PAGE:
Community is sweat. It beads on the brow and drips down the back. Under the raging sun we labor, helping our friends load their truck. They’re moving today.
Muscles tense and release. Grab the box from the previous person in the line. Pass it on to the next person. Our line snakes from the apartment, down the stairs, out into the back lawn, and to the truck. All of our friends’ belongings make their way down. Nothing gets forgotten.
Conversations ebb and flow. Some boxes don’t weigh much, and we exchange jokes. “The label on this one says, ‘Don’t read this label.’ They must have had fun writing these.” “Oh, and do you know what’s the definition of a good farmer?” Other boxes weigh more than seems reasonable for their size. There’s no room for casual conversation. We can’t spare the effort.
Labor stops and starts. Those loading the truck ask us to pause so they can catch up. We put down the boxes and grab a drink of water. But soon the cry goes up, “More boxes, please.” On we go.
Breathing quickens to a pant – as if to make up for the non-existent breeze. The sky is clear and cloudless. Sweat falls like rain.
beneath heavy loads
muscles pushed to a breaking
we become stronger
those bonds grow even tighter
we are a community
We think we want a comfortable and easy life, but that’s not what makes us happy. Work – hard work – pushes us to grow. It makes us feel helpful and valuable. And we love to feel helpful.
Hard work also brings us together. Working side by side toward a common achievement aligns our interests. We put aside differences and focus on what needs to be done. The challenge of the work reminds us how dependent we are on others. We need community.
Our train was scheduled to arrive well before midnight, but that’s not when we got there. We stopped for a signal failure on the tracks ahead. We stopped to wait for a freight train to pass. We stopped to get a new crew – engineers, conductors, and all. We stopped for another freight train. It was nearly 1:30 by the time the train neared our final destination.
And we stopped again.
Yet inside the train, not all was still and motionless. People who’d been sitting within three feet of each other and hadn’t said a word, begin chatting.
“They’re not normally this bad,” says one woman who had ridden the line many times before.
“Yeah, but I’ve got a two hour drive after this,” another guy mentions.
“Ouch. Where to?”
He gives the location.
“Oh? I lived there for ten years. I love that town…”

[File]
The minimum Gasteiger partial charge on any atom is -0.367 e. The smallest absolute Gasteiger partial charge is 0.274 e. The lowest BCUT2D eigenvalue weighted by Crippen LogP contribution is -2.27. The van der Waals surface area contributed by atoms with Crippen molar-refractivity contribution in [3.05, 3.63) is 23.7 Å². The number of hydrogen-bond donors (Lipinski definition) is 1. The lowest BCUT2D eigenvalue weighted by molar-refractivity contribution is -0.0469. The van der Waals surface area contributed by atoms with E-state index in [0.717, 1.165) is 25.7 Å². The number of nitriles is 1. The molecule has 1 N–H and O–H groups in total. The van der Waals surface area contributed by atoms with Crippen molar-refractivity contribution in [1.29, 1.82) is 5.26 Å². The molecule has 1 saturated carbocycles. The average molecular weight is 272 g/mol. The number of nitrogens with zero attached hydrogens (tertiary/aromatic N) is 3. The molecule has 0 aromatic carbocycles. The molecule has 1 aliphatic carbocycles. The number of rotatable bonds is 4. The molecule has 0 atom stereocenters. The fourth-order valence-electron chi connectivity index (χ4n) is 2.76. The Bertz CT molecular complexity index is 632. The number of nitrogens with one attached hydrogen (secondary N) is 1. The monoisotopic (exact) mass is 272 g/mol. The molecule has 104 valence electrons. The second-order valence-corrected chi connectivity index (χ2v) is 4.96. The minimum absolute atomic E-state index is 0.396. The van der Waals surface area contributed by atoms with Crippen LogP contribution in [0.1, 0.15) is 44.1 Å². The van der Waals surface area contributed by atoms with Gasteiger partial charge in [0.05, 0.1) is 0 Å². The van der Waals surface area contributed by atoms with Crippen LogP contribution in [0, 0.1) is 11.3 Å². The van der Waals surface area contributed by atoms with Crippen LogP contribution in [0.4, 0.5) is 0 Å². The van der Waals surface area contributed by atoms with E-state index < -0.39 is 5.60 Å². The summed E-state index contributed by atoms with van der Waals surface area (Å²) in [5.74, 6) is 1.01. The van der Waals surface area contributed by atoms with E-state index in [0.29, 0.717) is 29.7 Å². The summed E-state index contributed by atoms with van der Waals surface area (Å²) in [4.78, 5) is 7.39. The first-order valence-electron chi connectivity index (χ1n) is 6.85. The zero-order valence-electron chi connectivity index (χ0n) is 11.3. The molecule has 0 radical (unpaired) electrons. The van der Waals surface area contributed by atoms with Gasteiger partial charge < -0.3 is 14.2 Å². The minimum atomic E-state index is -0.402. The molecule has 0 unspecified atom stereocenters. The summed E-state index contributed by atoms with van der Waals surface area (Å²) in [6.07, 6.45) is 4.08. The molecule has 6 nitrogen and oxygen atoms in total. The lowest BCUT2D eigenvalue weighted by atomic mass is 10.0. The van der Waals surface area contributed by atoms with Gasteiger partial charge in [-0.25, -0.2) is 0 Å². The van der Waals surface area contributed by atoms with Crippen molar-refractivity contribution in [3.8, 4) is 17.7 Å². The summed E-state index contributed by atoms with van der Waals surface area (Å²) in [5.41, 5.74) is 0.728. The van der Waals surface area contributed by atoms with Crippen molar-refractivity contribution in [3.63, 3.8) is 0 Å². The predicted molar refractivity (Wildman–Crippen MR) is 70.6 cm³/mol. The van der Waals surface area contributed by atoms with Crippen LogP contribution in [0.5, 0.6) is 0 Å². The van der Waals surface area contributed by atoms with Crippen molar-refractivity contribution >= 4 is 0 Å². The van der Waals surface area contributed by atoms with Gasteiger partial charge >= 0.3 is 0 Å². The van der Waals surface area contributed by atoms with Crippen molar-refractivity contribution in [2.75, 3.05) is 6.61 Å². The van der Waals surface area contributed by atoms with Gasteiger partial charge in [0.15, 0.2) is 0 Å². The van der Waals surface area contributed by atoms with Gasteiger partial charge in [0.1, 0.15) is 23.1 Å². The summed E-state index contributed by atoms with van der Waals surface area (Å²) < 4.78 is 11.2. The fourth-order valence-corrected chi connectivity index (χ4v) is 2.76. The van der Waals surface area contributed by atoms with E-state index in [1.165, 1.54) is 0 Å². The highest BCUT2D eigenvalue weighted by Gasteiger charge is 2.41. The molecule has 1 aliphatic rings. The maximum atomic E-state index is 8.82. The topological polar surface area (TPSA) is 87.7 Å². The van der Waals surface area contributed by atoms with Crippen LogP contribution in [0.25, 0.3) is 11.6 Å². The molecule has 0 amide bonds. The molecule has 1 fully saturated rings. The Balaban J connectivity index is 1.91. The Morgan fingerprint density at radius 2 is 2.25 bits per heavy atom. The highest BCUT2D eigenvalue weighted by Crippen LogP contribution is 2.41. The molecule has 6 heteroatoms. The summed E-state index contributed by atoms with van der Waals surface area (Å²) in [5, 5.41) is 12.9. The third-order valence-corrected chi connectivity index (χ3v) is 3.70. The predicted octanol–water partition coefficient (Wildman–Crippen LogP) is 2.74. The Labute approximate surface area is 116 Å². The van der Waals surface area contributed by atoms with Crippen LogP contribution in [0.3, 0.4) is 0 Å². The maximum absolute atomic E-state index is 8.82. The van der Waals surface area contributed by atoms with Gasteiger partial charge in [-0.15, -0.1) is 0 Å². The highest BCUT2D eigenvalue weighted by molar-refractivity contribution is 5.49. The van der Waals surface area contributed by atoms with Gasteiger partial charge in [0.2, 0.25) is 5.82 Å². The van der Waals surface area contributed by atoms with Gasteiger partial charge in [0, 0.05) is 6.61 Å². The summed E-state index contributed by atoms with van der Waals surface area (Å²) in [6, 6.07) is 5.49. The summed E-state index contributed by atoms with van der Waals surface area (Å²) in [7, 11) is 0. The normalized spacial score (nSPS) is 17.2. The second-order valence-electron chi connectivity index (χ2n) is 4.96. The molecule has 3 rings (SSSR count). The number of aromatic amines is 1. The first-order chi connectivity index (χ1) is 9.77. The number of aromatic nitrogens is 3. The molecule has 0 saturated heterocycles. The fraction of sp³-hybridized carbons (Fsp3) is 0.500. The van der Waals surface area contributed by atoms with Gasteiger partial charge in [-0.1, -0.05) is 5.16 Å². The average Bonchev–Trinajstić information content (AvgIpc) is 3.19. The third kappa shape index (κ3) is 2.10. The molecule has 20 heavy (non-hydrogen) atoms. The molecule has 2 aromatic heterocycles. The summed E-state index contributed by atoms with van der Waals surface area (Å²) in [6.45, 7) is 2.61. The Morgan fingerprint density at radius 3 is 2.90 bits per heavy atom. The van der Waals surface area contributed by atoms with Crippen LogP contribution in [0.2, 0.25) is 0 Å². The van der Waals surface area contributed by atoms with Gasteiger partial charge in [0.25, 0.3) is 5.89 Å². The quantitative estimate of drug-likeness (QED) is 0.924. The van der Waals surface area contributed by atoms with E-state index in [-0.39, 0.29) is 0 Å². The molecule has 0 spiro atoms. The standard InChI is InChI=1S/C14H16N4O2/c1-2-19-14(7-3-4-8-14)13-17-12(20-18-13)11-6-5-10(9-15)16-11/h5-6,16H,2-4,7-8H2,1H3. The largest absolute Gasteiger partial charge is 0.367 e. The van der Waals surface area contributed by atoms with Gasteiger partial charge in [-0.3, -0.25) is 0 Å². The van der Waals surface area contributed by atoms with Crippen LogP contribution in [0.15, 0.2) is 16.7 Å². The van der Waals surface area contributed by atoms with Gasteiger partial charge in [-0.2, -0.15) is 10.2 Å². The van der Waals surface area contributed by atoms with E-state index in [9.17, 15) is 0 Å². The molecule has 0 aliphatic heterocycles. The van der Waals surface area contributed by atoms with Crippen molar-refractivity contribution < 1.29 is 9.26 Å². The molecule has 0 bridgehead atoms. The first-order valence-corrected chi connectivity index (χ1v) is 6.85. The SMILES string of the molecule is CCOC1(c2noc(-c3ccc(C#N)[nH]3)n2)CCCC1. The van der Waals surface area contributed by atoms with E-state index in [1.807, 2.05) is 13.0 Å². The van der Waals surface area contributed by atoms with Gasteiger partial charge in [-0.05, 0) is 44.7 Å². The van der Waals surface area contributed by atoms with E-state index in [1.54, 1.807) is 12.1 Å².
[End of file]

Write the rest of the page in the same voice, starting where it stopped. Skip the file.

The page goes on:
When the train pulled into the station – two and a half hours behind schedule – we bid farewell with sleepy eyes. We probably wouldn’t ever see each other again. But in that moment of shared frustration we became more open than we would have been otherwise.
trains race in straight lines
its connection to a place
lasts just a second
life moves like a snaking vine
tying us all together
We often avoid difficulty and hardship. But shared pain brings us together. It forces us outside of our predictable and comfortable boxes – the busy schedules that leave no room for uncertainty, the orderly ceremonies that offer no space for depth, and the expectations that prevent us from running through the rain .
Struggle is where life is. It’s the territory where friendships are forged and connections strengthen. It’s raw and real.
My wife and I don’t know too much of her story. We’re not sure if she’s homeless or just prefers to hang out on that corner. We’re not sure if she has any family nearby. But regardless of her circumstances, we often stop and say hello.
Today, as I pass her usual spot by the train station, she motions me to come over.
I can smell the smoke and sweat on her clothes, but I approach anyways. She reaches out her hand for a handshake. Yet when I extend my hand to return the gesture, she wraps me in a big hug instead.
I was tempted to pull back, to push away the discomfort. But I’m glad I didn’t. I would have missed the opportunity for connection.
She’s not so different, really. She wants love. She wants to matter.
clear out all the dirt
make sure everything is clean
so white and spotless
but where will the flowers grow
where will the love blossom
We try to avoid people who are poor, insignificant, or off-putting. It’s as if associating with them will lower us from our pure and clean state. In doing so we miss the chance to serve, to be a blessing.
But more than that, we miss the opportunity to receive. These men and women have much to teach us, much to give us.
The great heroes, people like Mother Teresa and my grandfather understood the blessings of difficulty. They didn’t hide from the messiness and chaos of life. They embraced it.
In many of photos of Mother Teresa, you can see the effect of leaning into that chaos. A smile of joy and contentment lights up her face. When listening to my grandfather, you could hear his love for the people he served. He took such pleasure in being a part of their lives.
They gave, and when they had nothing left to give, they gave some more. And in giving, they gained everything. They gained life.
So can we.
A few hours later, the moving truck is full, and our friends are ready to depart. We wish them blessings and safe travels. Prayers are spoken. Hugs are given. We wave goodbye.
Back at our apartment, I lay down on the couch, exhausted. I have nothing left to give to the day. But I couldn’t be more content.
PS: I had the honor of contributing to my friend Joy’s collaborative project on peace. Check it out.
PHOTO: Working together in the dirt.